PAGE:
Clearly, my Ramadhan break took a little longer than expected. It was a good one, though I spent nearly the entire month alone. Normally, I would break my fasts with my Jewish colleague, who skipped lunch for nearly the entire month out of "solidarity"; quite a departure from all the years of breaking fast with family, or the six years of Ramadhan at the University of Ottawa with 200 friends every evening. All that being said, Ramadhan did afford me a unique chance to be part of the community, and I quickly found my place at the nearest mosque. That particular community was a very different demographic than what I am accustomed to, but I somehow fit right in as the token young single guy.
I was a little surprised upon seeing the imam for Tarawih on the first day. He did not at all match the image of most huffaz and imams I grew up with. Rather, he seemed like the most typical Pakistani uncle you can think of, and I was somewhat disappointed. He recited fairly well, however, and made very few mistakes. Still, I was not entirely comfortable at the beginning.
A friend used to drive me home nearly every day after tarawih. One day, he commented, "the blind hafiz is amazing, isn't he?" The blind hafiz? I didn't know who he was talking about. But lo and behold, it turns out the imam I was reading behind was completely blind, even though he made no visible indications of being so. Instantly, I developed a great deal of respect for that imam, and any superficial thoughts I had of him as a typical Pakistani uncle quickly disappeared. That revelation also reminded me about the beauty of the Quran, and the miracle of hifz. It's an amazing thing, that adults, young children and even the blind equally have access to memorizing the most beautiful text in any language. It's something that appears to be quite common, but we must never lose our sense of awe at the magnificence of it all.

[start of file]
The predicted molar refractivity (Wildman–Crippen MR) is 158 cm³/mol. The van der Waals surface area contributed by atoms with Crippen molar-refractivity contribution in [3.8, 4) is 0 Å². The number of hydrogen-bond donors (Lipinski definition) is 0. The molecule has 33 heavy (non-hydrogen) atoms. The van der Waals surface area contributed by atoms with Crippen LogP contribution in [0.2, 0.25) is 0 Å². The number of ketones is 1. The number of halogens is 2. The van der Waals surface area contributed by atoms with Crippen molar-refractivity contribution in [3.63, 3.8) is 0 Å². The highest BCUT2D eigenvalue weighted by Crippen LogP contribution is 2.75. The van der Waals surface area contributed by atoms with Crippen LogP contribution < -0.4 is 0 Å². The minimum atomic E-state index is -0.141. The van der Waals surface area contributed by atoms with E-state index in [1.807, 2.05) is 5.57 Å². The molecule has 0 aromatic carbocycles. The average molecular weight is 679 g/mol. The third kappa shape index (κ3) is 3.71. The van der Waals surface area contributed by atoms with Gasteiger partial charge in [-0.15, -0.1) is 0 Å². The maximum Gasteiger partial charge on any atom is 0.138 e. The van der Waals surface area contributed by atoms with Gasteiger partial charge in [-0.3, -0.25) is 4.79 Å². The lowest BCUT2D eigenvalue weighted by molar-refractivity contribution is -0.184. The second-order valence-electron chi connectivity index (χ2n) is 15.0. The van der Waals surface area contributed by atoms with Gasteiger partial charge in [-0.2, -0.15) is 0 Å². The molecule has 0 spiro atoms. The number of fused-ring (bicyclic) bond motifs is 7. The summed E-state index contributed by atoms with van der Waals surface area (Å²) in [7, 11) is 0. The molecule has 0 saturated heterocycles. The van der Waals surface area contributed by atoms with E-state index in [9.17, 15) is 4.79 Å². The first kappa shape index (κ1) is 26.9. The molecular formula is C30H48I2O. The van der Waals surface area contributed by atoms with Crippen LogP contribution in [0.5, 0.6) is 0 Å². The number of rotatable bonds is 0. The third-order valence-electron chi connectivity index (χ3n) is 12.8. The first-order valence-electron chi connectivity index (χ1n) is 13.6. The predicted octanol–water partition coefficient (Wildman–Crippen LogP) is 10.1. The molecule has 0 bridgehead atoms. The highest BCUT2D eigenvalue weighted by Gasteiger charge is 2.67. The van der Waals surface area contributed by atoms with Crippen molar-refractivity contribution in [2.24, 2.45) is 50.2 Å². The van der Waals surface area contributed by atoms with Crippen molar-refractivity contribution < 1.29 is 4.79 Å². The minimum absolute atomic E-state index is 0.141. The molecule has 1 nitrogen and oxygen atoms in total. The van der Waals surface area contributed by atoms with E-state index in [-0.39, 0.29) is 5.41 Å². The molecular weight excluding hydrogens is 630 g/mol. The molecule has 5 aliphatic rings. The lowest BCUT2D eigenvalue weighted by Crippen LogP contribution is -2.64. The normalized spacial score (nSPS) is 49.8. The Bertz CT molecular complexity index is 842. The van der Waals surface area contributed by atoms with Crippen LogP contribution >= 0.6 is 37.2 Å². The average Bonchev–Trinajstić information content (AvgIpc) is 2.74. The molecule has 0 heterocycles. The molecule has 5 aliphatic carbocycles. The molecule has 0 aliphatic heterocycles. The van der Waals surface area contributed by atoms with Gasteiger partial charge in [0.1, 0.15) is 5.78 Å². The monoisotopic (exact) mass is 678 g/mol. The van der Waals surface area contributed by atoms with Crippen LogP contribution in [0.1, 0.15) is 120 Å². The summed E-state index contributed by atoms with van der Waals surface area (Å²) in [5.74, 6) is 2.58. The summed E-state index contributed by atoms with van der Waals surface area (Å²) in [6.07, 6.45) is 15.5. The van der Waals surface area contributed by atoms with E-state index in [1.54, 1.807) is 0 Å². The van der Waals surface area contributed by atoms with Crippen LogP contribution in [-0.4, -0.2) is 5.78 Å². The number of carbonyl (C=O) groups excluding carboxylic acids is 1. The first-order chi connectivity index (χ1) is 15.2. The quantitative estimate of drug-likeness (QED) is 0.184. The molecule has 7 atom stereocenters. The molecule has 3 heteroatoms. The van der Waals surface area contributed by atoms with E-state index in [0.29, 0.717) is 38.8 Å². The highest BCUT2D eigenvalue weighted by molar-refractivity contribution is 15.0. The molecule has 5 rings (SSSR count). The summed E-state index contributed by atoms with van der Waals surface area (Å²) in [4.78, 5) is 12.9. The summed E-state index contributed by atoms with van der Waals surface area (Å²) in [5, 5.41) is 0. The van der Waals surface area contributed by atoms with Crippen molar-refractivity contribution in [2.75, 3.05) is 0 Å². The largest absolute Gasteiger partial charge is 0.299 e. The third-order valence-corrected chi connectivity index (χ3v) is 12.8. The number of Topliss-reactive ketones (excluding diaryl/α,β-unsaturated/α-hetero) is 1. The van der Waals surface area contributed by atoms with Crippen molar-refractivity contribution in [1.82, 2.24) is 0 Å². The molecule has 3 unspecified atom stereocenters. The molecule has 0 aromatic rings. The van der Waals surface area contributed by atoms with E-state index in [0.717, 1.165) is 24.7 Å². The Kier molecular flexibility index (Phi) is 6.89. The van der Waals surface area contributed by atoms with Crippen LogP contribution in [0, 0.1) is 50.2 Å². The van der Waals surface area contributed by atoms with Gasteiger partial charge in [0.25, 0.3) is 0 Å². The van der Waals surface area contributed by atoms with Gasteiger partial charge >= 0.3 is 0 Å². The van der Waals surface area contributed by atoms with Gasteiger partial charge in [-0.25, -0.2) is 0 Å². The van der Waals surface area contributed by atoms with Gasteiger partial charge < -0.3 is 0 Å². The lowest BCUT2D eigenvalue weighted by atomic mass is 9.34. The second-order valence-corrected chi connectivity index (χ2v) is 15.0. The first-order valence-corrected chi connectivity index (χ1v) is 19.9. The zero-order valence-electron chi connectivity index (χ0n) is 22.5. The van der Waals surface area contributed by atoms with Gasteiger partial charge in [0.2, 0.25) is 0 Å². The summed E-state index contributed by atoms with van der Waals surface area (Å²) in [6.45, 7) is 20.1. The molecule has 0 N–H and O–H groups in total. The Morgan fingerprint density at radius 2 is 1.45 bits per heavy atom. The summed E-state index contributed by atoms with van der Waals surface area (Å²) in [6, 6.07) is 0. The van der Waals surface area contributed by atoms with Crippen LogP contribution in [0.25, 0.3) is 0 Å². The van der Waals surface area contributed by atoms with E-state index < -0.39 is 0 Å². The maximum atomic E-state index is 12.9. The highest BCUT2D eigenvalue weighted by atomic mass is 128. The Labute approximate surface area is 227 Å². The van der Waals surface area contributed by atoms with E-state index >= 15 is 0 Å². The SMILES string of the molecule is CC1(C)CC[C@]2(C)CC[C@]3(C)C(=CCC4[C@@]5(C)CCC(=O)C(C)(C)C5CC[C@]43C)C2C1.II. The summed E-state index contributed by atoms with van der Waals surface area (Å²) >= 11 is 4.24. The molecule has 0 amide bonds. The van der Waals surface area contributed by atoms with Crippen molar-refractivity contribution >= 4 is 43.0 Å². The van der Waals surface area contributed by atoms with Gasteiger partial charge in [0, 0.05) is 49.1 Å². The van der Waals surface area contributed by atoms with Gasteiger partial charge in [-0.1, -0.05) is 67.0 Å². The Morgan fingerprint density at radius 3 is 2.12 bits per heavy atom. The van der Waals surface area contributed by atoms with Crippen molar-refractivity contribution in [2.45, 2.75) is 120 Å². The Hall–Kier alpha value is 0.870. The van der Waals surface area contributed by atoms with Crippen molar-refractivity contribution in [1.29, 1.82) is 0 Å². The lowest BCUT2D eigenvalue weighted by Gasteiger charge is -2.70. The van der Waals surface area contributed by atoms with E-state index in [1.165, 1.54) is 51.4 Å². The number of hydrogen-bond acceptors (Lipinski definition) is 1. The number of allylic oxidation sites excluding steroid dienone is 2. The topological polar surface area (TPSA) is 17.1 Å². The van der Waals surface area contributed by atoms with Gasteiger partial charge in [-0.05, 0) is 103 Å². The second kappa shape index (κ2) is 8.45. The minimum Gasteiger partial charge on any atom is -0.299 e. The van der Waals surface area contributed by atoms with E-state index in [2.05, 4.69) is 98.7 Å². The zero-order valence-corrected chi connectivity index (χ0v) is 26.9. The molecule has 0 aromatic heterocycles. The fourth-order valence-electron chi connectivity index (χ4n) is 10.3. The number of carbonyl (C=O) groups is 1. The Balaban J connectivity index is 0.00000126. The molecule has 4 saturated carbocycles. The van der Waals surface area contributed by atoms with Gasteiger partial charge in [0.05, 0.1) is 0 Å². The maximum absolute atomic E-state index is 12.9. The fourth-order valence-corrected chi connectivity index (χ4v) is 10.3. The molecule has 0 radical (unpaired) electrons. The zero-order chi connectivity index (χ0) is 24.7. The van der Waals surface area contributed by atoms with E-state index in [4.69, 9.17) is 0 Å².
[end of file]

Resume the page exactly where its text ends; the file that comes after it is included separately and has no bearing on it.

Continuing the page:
A person doesn't need to look far to see the signs of Allah. Whether it be witnessing the miracle of Quran memorization, or seeing the beauty of nature, the signs are all around us. As I once said in a speech I delivered a few months ago, we don't need to wait for the moon to split; there's enough evidence in our day-to-day life.
It seems fitting to include pictures from my trip to Whistler yesterday. My cousin made the trip down from Petawawa, and we had an awesome weekend traipsing the snowy mountains and navigating dangerous cliffside highways in a fun little Yaris. There's one more activity that I'm dying to try, so I just need to convince someone else to take a weekend trip to Vancouver and accompany me on another crazy adventure.
Lions Gate Bridge, on a typically wet, dark, and rainy morning in Vancouver.
In the valley between Whistler Mountain and Blackcomb Mountain.
A suspension bridge through the valley.
Snow sitting atop the needles of a Western Hemlock, with Usnea lichen hanging down, as gentle snowflakes fall in the background. This picture makes a great desktop wallpaper.
More pictures here: Flickr